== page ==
- Lawmaker says license plate readers a privacy threat
- Bryant not the first to feel impact of free agency rules
- State Roundup: Parents’ group calls for standardized test opt-out bill
- Hononegah Mack: ‘The best woman in the county’
- The tip of the iceberg: Human trafficking in America
- State Roundup: House passes proposal to fill current fiscal year budget gap
- ‘Hogs streak hits 4 as race tightens
- Neighborhood feel key for Rural on Tap
- TRRT March 25-31 | Online Edition
- State Roundup: Plaintiffs join Rauner on fair share case
EPA dedicates $6 million to restore Great Lakes, create jobs
Online Staff Report
CHICAGO — The U.S. Environmental Protection Agency (EPA) announced Aug. 23 that the Great Lakes Restoration Initiative (GLRI) is setting aside approximately $6 million for federal agencies to sign up unemployed workers to implement restoration projects in federally-protected areas, on tribal lands and in Areas of Concern in the Great Lakes basin. EPA will fund individual projects up to $1 million. To qualify for funding, each proposed project must provide jobs for at least 20 unemployed people.
“These projects will help to restore the Great Lakes and put Americans back to work,” said EPA Great Lakes National Program Manager and Regional Administrator Susan Hedman. “In a sense, we will be using these funds to create a small-scale 21st century Civilian Conservation Corps.”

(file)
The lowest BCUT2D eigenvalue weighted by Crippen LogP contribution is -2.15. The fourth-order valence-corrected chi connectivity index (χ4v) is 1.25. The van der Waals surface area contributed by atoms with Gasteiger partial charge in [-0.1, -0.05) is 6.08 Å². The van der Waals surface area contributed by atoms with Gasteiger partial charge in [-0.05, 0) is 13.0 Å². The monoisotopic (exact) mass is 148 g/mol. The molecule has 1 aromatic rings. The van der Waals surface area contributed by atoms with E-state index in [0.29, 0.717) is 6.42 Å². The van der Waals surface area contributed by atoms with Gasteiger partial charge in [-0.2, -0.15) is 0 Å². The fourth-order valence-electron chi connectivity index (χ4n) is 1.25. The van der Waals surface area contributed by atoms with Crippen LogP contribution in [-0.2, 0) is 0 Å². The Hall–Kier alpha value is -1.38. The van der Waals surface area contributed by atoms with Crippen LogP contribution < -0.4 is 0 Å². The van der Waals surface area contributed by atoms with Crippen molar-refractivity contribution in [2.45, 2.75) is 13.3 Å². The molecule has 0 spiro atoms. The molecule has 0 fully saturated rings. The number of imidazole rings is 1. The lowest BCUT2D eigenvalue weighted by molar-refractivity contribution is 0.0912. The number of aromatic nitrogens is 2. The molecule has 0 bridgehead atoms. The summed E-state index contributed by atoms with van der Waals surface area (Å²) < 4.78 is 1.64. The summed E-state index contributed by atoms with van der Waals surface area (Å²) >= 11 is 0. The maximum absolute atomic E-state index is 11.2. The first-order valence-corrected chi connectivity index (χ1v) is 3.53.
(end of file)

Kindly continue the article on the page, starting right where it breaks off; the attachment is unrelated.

Funded projects will advance the goals and objectives of the GLRI Action Plan, developed by EPA with 15 other federal agencies in 2010. Projects must provide immediate, direct ecological benefits; be located in areas identified as federal priorities such as national lakeshores or areas of concern; include a detailed budget; and produce measurable results. EPA will award funding for selected projects by the end of September.
The Great Lakes provide some 30 million Americans with drinking water and support a multi-billion-dollar economy. Since February 2009, President Barack Obama has championed the GLRI, the largest investment in the Great Lakes in two decades.
The GLRI Action Plan, which covers FY 2010 through 2014, ensures accountability by including measures of progress and benchmarks for success over the next three years. It calls for aggressive efforts to address the following five urgent priority “Focus Areas”:
1. Cleaning up toxics and toxic hot spot areas of concern.
2. Combating invasive species.
3. Promoting near-shore health by protecting watersheds from polluted run-off.
4. Restoring wetlands and other habitats.
5. Tracking progress, education and working with strategic partners.
In addition to EPA, the Great Lakes Inter-Agency Task Force that coordinates federal and binational restoration efforts includes the following: White House Council on Environmental Quality; U.S. Department of Agriculture; U.S. Department of Commerce; U.S. Department of Health and Human Services; U.S. Department of Homeland Security; U.S. Department of Housing and Urban Development; U.S. Department of State; U.S. Department of the Army; U.S. Department of Interior; and U.S. Department of Transportation.
More about the GLRI and the Action Plan is available at the multi-agency website at http://www.glri.us.